Since Sesame Street launched in 1969, it’s been steadily expanding its educational agenda. The earliest episodes were simple, with a focus on helping young viewers get an early start on learning letters, numbers, shapes, and basic vocabulary words. Over the past four decades plus, the team behind the show has progressively gotten more ambitious about addressing social issues as well, preparing kids to interact with one another on the playground and in school. Sesame Street’s latest initiative in that direction is a puppet character with autism: Julia, a 4-year-old girl first introduced in a Sesame Street picturebook, and now joining the cast of the show. Her inclusion on the television series is part of a program called See Amazing In All Children, which is aimed at helping parents and neurotypical kids understand different aspects of autistic behavior, interact with children on the spectrum, and accept other kids’ differences in general.
Julia is due to join the show on April 10, but she’s already been launched online. In one early sketch, she makes and pops bubbles with series regular Abby Cadabby, a vocal, encouraging 3-year-old who praises Julia’s problem-solving. In another video, Big Bird greets Julia and assumes she doesn’t like him because she’s too absorbed in coloring to interact with him. One of the show’s adult characters has to explain the autistic spectrum to Big Bird so he understands Julia’s reaction, and why she’s less verbal or interactive than some of the Muppets he’s used to. The skits are designed to help kids understand different ways autistic kids might approach play or socialization.
Sesame Street doesn’t often introduce new characters — or eliminate old ones, though a few of them have drifted onto and off of the show, and the show made headlines in 2016 by letting go of three of its veteran human performers. Back in 2013, the show addressed the impact of incarceration on kids by introducing a new character whose father was in jail, and building skits around his feelings. In other countries where the show airs, the show has included characters relevant to local issues. Afghanistan got Zari, an ambitious young girl Muppet, to counteract prejudice against women getting educations. South Africa has Kami, an HIV-positive character. The Palestinian version of the show, now independently produced, has its own cast of characters designed to help kids navigate local tensions. Julie is just the latest in an expanding stable of characters designed to represent the broad range of the human experience, and how it trickles down to children.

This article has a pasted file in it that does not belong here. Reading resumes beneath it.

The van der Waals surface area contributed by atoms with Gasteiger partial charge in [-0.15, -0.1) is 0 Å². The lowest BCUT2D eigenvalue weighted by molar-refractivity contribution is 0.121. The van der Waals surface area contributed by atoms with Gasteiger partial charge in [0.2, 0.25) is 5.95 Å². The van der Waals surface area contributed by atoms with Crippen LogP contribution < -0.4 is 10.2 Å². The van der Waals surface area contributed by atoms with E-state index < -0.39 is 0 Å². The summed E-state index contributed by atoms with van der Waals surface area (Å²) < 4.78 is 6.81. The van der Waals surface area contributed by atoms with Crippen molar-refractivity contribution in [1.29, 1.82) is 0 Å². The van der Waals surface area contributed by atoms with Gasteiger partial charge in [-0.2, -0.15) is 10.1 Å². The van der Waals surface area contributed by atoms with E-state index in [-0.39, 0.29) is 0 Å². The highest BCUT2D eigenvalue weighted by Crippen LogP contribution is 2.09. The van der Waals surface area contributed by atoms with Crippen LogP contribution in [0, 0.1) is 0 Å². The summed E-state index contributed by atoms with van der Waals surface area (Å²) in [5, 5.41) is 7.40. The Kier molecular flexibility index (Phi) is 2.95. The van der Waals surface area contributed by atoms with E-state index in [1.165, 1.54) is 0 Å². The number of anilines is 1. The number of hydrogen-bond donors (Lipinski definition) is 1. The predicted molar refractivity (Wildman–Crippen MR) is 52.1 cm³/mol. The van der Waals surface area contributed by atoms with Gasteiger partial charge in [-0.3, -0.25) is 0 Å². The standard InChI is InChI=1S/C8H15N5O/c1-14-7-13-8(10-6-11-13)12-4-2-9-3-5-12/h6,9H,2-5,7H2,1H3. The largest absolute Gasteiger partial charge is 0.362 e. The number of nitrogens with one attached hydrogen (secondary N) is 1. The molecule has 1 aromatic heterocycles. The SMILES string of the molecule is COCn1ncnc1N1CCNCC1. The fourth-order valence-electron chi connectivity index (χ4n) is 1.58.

Children’s Television Workshop, which produces Sesame Street, recently introduced the character via a video that explains the research that went into creating Julia. It was a complicated project, since autism manifests in a wide variety of ways in different people. But one particularly interesting note from the intro video: Julia’s puppeteer, Stacey Gordon, has an autistic son herself, and sees this character as a chance to help the public understand him, and other children like him.